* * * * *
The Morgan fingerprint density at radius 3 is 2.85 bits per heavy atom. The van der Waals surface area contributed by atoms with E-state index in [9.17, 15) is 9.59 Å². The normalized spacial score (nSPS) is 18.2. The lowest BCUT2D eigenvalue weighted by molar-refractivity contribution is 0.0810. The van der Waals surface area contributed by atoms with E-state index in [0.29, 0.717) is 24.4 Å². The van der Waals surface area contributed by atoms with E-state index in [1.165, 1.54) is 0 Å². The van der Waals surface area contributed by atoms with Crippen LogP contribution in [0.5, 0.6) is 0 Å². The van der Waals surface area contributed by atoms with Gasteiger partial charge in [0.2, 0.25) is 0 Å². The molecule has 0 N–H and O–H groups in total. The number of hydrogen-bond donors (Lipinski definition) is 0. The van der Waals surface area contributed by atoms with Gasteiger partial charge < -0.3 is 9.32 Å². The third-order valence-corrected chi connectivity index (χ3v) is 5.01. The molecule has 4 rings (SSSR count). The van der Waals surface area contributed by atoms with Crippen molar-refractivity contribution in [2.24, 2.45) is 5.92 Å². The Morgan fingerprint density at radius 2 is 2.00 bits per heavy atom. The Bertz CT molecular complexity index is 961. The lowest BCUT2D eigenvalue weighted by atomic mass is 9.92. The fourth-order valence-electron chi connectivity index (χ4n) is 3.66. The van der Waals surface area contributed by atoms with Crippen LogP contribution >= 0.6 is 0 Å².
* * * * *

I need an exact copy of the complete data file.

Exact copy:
The Morgan fingerprint density at radius 3 is 2.85 bits per heavy atom. The van der Waals surface area contributed by atoms with E-state index in [9.17, 15) is 9.59 Å². The normalized spacial score (nSPS) is 18.2. The lowest BCUT2D eigenvalue weighted by molar-refractivity contribution is 0.0810. The van der Waals surface area contributed by atoms with E-state index in [0.29, 0.717) is 24.4 Å². The van der Waals surface area contributed by atoms with E-state index in [1.165, 1.54) is 0 Å². The van der Waals surface area contributed by atoms with Crippen LogP contribution in [0.5, 0.6) is 0 Å². The van der Waals surface area contributed by atoms with Gasteiger partial charge in [0.2, 0.25) is 0 Å². The molecule has 0 N–H and O–H groups in total. The number of hydrogen-bond donors (Lipinski definition) is 0. The van der Waals surface area contributed by atoms with Gasteiger partial charge < -0.3 is 9.32 Å². The third-order valence-corrected chi connectivity index (χ3v) is 5.01. The molecule has 4 rings (SSSR count). The van der Waals surface area contributed by atoms with Crippen molar-refractivity contribution in [2.24, 2.45) is 5.92 Å². The Morgan fingerprint density at radius 2 is 2.00 bits per heavy atom. The Bertz CT molecular complexity index is 961. The lowest BCUT2D eigenvalue weighted by atomic mass is 9.92. The fourth-order valence-electron chi connectivity index (χ4n) is 3.66. The van der Waals surface area contributed by atoms with Crippen LogP contribution >= 0.6 is 0 Å².